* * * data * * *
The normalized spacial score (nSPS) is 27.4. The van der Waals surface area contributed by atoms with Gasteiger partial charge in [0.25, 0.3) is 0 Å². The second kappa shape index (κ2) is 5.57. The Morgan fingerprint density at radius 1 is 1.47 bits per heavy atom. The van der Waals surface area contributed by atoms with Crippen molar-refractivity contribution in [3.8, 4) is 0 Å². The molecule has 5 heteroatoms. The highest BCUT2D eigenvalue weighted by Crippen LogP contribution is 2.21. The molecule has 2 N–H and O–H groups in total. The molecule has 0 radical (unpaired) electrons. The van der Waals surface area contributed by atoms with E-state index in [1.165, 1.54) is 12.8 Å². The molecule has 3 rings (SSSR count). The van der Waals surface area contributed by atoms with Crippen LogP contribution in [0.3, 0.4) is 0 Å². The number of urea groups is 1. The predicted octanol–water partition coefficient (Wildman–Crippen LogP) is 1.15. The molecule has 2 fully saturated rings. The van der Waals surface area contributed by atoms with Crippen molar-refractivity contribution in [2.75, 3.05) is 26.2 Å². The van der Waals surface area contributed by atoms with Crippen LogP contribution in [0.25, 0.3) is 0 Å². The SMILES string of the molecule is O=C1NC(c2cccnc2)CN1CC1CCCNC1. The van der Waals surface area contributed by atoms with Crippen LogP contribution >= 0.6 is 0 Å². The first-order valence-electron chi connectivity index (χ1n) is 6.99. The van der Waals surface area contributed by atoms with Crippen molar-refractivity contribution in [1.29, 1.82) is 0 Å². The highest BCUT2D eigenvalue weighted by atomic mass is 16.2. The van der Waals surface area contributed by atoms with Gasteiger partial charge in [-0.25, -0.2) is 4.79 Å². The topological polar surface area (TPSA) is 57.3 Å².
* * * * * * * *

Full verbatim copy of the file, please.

The normalized spacial score (nSPS) is 27.4. The van der Waals surface area contributed by atoms with Gasteiger partial charge in [0.25, 0.3) is 0 Å². The second kappa shape index (κ2) is 5.57. The Morgan fingerprint density at radius 1 is 1.47 bits per heavy atom. The van der Waals surface area contributed by atoms with Crippen molar-refractivity contribution in [3.8, 4) is 0 Å². The molecule has 5 heteroatoms. The highest BCUT2D eigenvalue weighted by Crippen LogP contribution is 2.21. The molecule has 2 N–H and O–H groups in total. The molecule has 0 radical (unpaired) electrons. The van der Waals surface area contributed by atoms with E-state index in [1.165, 1.54) is 12.8 Å². The molecule has 3 rings (SSSR count). The van der Waals surface area contributed by atoms with Crippen LogP contribution in [0.3, 0.4) is 0 Å². The number of urea groups is 1. The predicted octanol–water partition coefficient (Wildman–Crippen LogP) is 1.15. The molecule has 2 fully saturated rings. The van der Waals surface area contributed by atoms with Crippen molar-refractivity contribution in [2.75, 3.05) is 26.2 Å². The van der Waals surface area contributed by atoms with Crippen LogP contribution in [0.25, 0.3) is 0 Å². The SMILES string of the molecule is O=C1NC(c2cccnc2)CN1CC1CCCNC1. The van der Waals surface area contributed by atoms with Crippen LogP contribution >= 0.6 is 0 Å². The first-order valence-electron chi connectivity index (χ1n) is 6.99. The van der Waals surface area contributed by atoms with Crippen molar-refractivity contribution in [1.29, 1.82) is 0 Å². The highest BCUT2D eigenvalue weighted by atomic mass is 16.2. The van der Waals surface area contributed by atoms with Gasteiger partial charge in [-0.25, -0.2) is 4.79 Å². The topological polar surface area (TPSA) is 57.3 Å².